Jeenie, an on-demand digital medical interpreter platform, has announced a $9.3 million Series A funding round led by Transformation Capital. This new cash infusion is expected to help the company grow its team and interpretation product.
“We created Jeenie as a mobile interpreting platform that connects you, the user, with a live interpreter on any device you already have for on-demand language access and cultural assistance,” said Kirsten Brecht Baker, CEO and co-founder of Jeenie, MobiHealthNews. “You just open the app on your smartphone, or you open the URL on your tablet or computer. You select the language you need help with, then tap on voice or video. And in about 30 seconds, live interpreters [are] online to help you.”
WHAT THEY DO
Jeenie made its first investment in 2018 and was then officially launched. Originally, the company focused on meeting the needs of tourists traveling in the states. Over time, however, the business changed in healthcare because of COVID-19.
The app uses a gig economy model for medical interpreting services. Baker said it has been compared to Uber or Lyft for medical interpreting services, though she said she doesn’t necessarily encourage that.
The app works in both D2C or direct-to-consumer as well as B2B or business-to-business models. A patient or a doctor can request services through the app.
“It’s a tool that can be used by you, by me, by any patient, anywhere, anytime, as long as they sign up for it. The app is simple. They just look at the interface, choose their language and go. That said, almost 90% of our clients are actually healthcare companies so we are currently selling to doctors offices, clinics, hospitals and even many of the humanitarian organizations who do a lot of medical but also nice to help with immigration and refugee support so work in shelters, and so on,” Baker said.
Users have the option to choose only video or voice. The service also has an option for American Sign Language.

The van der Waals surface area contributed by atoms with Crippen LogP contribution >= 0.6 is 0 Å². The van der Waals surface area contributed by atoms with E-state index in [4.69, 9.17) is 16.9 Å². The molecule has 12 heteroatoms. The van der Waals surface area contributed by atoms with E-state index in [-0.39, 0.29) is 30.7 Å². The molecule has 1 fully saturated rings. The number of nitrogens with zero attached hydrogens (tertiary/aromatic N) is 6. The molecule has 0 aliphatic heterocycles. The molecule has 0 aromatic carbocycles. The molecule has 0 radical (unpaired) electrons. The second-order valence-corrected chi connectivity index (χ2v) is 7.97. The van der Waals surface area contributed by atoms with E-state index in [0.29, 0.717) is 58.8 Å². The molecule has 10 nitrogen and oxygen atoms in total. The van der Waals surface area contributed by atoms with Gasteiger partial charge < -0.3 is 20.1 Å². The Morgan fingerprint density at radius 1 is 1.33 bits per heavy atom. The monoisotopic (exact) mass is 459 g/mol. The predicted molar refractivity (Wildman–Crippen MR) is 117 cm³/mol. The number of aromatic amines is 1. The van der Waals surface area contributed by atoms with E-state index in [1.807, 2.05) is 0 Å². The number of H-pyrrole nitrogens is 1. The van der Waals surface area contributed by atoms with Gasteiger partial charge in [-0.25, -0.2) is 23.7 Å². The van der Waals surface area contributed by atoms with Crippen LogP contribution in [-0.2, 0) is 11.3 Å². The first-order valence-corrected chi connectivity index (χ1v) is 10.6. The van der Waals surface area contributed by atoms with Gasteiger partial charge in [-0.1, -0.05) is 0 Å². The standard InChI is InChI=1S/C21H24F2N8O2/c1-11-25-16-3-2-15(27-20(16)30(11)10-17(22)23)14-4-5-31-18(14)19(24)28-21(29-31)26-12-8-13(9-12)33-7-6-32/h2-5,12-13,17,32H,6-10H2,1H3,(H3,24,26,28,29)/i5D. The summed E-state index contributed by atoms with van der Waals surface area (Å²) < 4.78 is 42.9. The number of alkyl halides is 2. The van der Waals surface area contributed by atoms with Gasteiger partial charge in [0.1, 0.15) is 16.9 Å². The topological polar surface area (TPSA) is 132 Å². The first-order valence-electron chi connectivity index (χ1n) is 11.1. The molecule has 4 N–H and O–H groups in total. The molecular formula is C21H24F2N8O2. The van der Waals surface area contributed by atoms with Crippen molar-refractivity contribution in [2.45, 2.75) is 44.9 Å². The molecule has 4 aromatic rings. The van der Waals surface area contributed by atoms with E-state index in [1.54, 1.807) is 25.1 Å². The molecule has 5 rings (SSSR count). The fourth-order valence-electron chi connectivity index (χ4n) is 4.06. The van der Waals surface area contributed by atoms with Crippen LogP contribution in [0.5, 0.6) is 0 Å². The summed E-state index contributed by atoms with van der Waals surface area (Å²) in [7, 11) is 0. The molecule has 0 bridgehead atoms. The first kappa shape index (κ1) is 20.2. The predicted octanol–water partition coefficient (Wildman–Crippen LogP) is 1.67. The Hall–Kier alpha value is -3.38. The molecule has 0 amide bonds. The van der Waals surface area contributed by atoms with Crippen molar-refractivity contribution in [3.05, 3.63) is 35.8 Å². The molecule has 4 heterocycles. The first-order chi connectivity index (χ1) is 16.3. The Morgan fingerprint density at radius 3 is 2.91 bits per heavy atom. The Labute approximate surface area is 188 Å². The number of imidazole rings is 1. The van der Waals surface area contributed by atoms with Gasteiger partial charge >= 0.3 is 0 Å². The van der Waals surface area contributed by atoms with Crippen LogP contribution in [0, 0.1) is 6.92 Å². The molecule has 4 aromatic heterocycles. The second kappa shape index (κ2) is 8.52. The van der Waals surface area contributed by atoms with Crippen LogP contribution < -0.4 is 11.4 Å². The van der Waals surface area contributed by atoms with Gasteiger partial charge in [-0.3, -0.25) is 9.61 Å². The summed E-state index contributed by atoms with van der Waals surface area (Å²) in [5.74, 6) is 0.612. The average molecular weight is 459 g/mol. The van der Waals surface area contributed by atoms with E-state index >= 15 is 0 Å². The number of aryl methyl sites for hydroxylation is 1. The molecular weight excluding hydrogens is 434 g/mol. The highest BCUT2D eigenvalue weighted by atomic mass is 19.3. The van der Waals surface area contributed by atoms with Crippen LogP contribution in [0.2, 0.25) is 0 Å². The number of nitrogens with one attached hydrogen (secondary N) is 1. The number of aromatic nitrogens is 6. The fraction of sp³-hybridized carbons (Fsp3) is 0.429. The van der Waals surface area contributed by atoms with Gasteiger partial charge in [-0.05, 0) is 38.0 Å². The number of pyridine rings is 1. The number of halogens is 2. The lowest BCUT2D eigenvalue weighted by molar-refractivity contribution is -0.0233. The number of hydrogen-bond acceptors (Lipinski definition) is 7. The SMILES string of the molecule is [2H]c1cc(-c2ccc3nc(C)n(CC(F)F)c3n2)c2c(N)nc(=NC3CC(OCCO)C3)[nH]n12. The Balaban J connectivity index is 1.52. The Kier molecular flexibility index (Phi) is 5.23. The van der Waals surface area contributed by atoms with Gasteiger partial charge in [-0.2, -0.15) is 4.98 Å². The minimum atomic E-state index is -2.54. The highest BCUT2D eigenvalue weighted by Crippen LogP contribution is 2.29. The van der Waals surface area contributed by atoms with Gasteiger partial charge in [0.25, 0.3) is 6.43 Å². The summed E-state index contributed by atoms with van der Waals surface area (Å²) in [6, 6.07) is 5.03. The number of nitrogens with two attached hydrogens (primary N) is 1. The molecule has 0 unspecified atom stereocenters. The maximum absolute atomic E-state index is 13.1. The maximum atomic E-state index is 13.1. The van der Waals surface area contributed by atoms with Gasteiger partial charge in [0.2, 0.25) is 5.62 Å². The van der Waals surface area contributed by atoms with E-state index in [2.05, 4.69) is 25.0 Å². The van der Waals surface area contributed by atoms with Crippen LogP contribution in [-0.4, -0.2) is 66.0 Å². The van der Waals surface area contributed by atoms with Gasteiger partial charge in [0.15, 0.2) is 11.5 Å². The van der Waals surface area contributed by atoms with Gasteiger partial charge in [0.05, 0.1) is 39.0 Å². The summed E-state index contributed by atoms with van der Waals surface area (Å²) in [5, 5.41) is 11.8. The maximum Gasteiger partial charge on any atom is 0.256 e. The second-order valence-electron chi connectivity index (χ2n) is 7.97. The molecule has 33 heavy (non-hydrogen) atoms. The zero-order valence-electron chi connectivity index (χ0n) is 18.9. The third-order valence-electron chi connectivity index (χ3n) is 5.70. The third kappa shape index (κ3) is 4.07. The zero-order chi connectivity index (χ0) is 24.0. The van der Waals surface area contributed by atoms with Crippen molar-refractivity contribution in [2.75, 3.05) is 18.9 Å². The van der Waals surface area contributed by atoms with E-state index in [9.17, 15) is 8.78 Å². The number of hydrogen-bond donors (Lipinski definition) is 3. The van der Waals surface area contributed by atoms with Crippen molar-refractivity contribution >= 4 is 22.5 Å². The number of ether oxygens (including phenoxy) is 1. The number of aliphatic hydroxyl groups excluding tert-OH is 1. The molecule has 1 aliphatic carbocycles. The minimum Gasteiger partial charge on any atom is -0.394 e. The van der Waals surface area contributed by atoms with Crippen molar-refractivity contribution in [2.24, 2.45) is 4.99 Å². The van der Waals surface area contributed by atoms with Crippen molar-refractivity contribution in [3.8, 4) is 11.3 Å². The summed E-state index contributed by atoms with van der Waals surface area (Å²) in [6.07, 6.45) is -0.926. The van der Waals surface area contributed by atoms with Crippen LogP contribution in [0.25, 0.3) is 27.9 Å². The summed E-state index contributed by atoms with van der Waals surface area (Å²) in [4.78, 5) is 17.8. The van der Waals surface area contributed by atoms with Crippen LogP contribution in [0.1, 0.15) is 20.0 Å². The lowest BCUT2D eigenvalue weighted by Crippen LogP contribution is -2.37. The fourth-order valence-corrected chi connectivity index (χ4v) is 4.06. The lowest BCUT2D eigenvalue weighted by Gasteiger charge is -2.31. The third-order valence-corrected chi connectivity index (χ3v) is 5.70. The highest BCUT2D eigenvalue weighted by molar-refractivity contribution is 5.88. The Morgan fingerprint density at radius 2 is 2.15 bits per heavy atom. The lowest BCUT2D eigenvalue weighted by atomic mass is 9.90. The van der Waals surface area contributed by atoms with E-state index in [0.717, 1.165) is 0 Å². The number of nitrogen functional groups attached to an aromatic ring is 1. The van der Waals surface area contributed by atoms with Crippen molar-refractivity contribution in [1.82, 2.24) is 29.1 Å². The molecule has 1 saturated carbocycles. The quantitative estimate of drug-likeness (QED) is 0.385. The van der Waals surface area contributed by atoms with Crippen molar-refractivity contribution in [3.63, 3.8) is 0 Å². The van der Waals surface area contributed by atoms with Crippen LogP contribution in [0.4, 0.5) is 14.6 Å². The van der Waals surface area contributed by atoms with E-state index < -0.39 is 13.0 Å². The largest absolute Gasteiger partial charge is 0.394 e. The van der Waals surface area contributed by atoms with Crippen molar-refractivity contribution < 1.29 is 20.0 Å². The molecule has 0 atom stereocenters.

Baker said she sees this product as a way to promote health equity. Recently, it was used to help refugees access healthcare in their language.
“We saw a crazy wave of immigration and refugee support last year that started last year with the southern border. The shift in administration has really caused a lot of that. But on the southern border, what’s interesting is we had to leave running the Guatemalan and Mayan dialect on demand because we work in all the shelters for unaccompanied children along the border… Now of course we welcome 100,000 Ukraine [refugees] coming to the US soon, but we’re actually diving into Ukraine’s problem a little bit, hopefully as part of the solution, and not just in the US, but also to be on the ground at the border locations.”
WHAT IS IT FOR?
“We’re pretty much expanding the entire team across the board,” Baker said. “So we’re hiring sales. We’re increasing our customer service and our customer engagement department.”
Baker notes that Jeenie is a tech-first company and that the interpreting service operates through a gig model.
“I think what really makes us, again, special to the incumbent is that we’re not just some kind of service company built on top of, again, all this heavy infrastructure. … So we’re going to use a lot of that money to improve the technology, hire a lot of engineers and product people.”
Medical systems are looking for new interpretation services to help patients access care. For instance, Mount Sinai partnered with healthcare IT provider Caregility to provide a number for the language line, which clinicians can then connect to a third-party provider.
In addition, Southcoast Health partnered with: Stratus Video helps clinicians and patients access remote video interpretation services.